Loans and Taxes
Building good credit can seem like an uphill battle. You need credit in order to build credit. The way to build a solid credit history is to successfully pay off loan, or accurately manage a credit card. But you are unlikely to be able to secure a loan or a credit card without a solid credit history. It can seem like you are running around in circles without getting anywhere. However, there are ways for college students to build a respectable credit history while still in school, and without going mad in the process.
One of the best ways to get started down the road to a good credit score, is to open a checking and savings account. In addition to helping you better manage your money, active banking accounts will provide you with a stable financial history that will be attractive to future creditors.
Securing a small loan with a cosigner can also help students build their credit history. The use of a cosigner will help you secure the loan, and as you make timely payments your credit score will grow. Banks consider that having a cosigner with good credit vouch for you makes you less of a risk, and so will agree to underwrite the loan. Once you pay off the loan successfully, you will have established a history of sound financial management. A small loan taken with a cosigner is an excellent way to build good credit quickly.
Once you have established a bit of credit, it's time to apply for a credit card. Many companies offer "student credit cards" and it may be best to avoid these. While they may seem tempting, as a general rule the interest rates are prohibitive, especially for students with a small income. Rather, apply for a credit card through your bank or credit union. If necessary have someone act as cosigner on the card.
If a standard credit card is still out of the question, consider applying for a secured card. These are basically prepaid credit cards that give you access to money you have deposited into a secure account. While not strictly credit, these cards do help students build an ongoing credit history. Many secured cards also offer card holders the opportunity to switch to an unsecured credit card after a predetermined period of time.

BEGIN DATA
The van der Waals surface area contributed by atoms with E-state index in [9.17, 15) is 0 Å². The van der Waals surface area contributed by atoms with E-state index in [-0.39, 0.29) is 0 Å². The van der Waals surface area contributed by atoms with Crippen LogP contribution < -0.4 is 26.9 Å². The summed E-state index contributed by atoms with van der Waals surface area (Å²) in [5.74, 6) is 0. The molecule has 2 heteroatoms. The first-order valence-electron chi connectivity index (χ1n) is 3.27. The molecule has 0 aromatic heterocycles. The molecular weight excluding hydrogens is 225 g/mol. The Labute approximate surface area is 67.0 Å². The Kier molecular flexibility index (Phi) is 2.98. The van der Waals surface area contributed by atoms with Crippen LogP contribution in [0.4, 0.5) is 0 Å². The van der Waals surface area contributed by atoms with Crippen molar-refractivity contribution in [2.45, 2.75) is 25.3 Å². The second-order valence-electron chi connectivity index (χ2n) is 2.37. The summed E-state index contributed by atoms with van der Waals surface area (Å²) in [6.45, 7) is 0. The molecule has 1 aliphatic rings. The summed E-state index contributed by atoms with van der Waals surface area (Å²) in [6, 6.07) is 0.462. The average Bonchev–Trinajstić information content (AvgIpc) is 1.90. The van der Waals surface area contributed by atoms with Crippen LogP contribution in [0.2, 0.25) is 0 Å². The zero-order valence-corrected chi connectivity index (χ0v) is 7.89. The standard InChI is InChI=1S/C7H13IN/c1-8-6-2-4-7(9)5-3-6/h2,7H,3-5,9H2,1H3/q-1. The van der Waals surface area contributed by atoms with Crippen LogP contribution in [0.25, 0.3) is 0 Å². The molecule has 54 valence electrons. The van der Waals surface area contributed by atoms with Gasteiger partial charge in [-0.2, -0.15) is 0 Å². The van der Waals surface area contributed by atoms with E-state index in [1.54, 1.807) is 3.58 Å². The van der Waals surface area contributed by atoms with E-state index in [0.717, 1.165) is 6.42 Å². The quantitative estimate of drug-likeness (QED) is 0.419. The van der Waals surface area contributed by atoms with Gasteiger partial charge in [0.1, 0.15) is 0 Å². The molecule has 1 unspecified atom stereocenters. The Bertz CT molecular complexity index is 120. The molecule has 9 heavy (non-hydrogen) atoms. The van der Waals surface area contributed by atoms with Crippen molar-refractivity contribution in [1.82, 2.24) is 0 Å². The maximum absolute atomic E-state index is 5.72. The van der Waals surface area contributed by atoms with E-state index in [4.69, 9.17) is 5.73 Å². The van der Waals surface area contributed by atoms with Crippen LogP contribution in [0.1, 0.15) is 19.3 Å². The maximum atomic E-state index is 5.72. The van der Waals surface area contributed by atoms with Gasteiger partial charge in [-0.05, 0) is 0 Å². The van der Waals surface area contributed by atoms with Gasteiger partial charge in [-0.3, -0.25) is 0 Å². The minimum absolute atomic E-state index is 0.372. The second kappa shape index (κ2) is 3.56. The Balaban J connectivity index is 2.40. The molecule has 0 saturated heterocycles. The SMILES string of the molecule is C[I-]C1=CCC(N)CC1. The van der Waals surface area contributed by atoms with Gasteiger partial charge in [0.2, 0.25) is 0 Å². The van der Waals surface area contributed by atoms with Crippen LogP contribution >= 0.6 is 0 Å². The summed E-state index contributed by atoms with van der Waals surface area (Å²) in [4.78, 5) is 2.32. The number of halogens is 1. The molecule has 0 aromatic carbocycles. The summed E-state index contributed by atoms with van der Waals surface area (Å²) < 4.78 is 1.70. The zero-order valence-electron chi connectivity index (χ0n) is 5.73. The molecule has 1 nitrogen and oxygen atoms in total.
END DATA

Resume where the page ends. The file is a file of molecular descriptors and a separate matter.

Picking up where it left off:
Gas cards and department store credit cards are another good way of establishing credit. These cards are issued by individual stores and companies, and are generally easier to secure than a major credit card. While these cards do not build as much credit as a Visa or MasterCard, they are useful as a way to begin building a solid credit history.
Finally, if you have secured a credit card in attempt to build your credit history you must make sure to use them on a regular basis. The only way to build your history is to use your credit, and to pay off your cards in a timely fashion. Try not to use more than 30% of your credit limit. Keep your balance low. This will make it easier to manage your payments, and will show creditors that you are responsible and are unlikely to overextend yourself financially.
The road to good credit can be a bumpy one, but with the right plan of attack you can begin building a solid credit history that will pay huge dividends in the future.